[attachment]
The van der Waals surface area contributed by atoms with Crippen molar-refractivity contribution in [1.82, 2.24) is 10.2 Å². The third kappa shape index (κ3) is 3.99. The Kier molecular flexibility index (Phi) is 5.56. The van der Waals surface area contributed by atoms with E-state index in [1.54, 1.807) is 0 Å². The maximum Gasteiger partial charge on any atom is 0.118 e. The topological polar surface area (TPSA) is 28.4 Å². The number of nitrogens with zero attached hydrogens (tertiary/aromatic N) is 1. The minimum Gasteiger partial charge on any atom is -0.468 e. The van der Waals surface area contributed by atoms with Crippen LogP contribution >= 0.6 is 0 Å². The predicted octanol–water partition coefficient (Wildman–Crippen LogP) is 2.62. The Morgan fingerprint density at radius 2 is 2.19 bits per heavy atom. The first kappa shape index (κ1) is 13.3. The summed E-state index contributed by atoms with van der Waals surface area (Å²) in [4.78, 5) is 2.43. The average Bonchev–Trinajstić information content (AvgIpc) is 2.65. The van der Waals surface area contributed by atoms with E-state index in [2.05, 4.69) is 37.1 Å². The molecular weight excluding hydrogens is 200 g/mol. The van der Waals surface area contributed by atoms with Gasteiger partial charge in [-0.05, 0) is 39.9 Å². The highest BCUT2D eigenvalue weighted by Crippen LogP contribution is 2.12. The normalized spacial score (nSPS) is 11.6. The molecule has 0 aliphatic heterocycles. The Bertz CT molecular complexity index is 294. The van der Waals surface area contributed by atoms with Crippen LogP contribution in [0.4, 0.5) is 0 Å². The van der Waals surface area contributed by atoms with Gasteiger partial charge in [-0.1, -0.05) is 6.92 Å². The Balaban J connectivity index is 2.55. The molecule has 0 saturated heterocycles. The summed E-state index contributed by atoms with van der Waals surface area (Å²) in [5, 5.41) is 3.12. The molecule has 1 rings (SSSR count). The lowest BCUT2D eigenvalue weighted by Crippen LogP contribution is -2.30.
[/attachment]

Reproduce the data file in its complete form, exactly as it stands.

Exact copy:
The van der Waals surface area contributed by atoms with Crippen molar-refractivity contribution in [1.82, 2.24) is 10.2 Å². The third kappa shape index (κ3) is 3.99. The Kier molecular flexibility index (Phi) is 5.56. The van der Waals surface area contributed by atoms with E-state index in [1.54, 1.807) is 0 Å². The maximum Gasteiger partial charge on any atom is 0.118 e. The topological polar surface area (TPSA) is 28.4 Å². The number of nitrogens with zero attached hydrogens (tertiary/aromatic N) is 1. The minimum Gasteiger partial charge on any atom is -0.468 e. The van der Waals surface area contributed by atoms with Crippen LogP contribution >= 0.6 is 0 Å². The predicted octanol–water partition coefficient (Wildman–Crippen LogP) is 2.62. The Morgan fingerprint density at radius 2 is 2.19 bits per heavy atom. The first kappa shape index (κ1) is 13.3. The summed E-state index contributed by atoms with van der Waals surface area (Å²) in [4.78, 5) is 2.43. The average Bonchev–Trinajstić information content (AvgIpc) is 2.65. The van der Waals surface area contributed by atoms with E-state index in [2.05, 4.69) is 37.1 Å². The molecular weight excluding hydrogens is 200 g/mol. The van der Waals surface area contributed by atoms with Gasteiger partial charge in [-0.05, 0) is 39.9 Å². The highest BCUT2D eigenvalue weighted by Crippen LogP contribution is 2.12. The normalized spacial score (nSPS) is 11.6. The molecule has 0 aliphatic heterocycles. The Bertz CT molecular complexity index is 294. The van der Waals surface area contributed by atoms with Crippen LogP contribution in [0.4, 0.5) is 0 Å². The van der Waals surface area contributed by atoms with Gasteiger partial charge in [-0.1, -0.05) is 6.92 Å². The Balaban J connectivity index is 2.55. The molecule has 0 saturated heterocycles. The summed E-state index contributed by atoms with van der Waals surface area (Å²) in [5, 5.41) is 3.12. The molecule has 1 rings (SSSR count). The lowest BCUT2D eigenvalue weighted by Crippen LogP contribution is -2.30.